Alice Walker Long Fiction Analysis
The story of Alice Walker’s childhood scar provides the most basic metaphor of her novels: the idea that radical change is possible even under the worst conditions. Although she was never able to regain the sight in one eye, Walker’s disfigurement was considerably lessened: I used to pray every night that I would wake up and somehow it would be gone. I couldn’t look at people directly because I thought I was ugly.Then when I was fourteen, I visited my brother Bill [who] took me to a hospital where they removed most of the scar tissue—and I was a changed person. I promptly went home, scooped up the best-looking guy, and by the time I graduated from high school, I was valedictorian, voted “Most Popular,” and crowned queen!
The idea that change and personal triumph are possible despite the odds is central to all of Walker’s writing. Her work focuses directly or indirectly on the ways of survival adopted by black women, usually in the South, and is presented in a prose style characterized by a distinctive combination of lyricism and unflinching realism. Walker’s women attempt not merely to survive, but to survive completely with some sense of stability, despite the constant thread of family violence, physical and mental abuse, and a lack of responsibility on the part of the men in their lives. Walker is simultaneously a feminist and a supporter of civil rights, not only for African Americans but also for oppressed minorities...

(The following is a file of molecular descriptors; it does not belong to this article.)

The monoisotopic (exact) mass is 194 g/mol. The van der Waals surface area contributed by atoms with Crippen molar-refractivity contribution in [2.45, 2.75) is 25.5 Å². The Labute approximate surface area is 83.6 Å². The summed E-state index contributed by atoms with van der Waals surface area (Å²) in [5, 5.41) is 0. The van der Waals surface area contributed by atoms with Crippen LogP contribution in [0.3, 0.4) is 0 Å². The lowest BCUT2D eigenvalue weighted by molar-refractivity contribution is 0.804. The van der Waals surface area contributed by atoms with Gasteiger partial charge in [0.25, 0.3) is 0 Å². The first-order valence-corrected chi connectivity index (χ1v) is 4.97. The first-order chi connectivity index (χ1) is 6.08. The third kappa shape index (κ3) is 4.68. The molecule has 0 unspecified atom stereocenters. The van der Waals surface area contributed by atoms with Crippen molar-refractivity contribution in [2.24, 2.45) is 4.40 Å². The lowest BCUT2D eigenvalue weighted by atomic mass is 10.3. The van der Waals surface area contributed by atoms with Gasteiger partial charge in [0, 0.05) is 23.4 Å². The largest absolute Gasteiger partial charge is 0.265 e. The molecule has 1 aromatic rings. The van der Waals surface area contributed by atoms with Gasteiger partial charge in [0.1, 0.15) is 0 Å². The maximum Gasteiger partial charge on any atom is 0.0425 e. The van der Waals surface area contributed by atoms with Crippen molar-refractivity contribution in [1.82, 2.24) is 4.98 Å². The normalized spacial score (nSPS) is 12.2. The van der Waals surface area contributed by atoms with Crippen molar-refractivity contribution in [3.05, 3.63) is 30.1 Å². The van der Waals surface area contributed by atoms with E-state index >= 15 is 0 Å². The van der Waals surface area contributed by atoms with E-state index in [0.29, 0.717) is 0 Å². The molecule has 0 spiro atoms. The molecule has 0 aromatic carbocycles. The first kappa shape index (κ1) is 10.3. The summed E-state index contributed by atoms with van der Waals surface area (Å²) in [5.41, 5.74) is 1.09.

(The entire section is 5402 words.)
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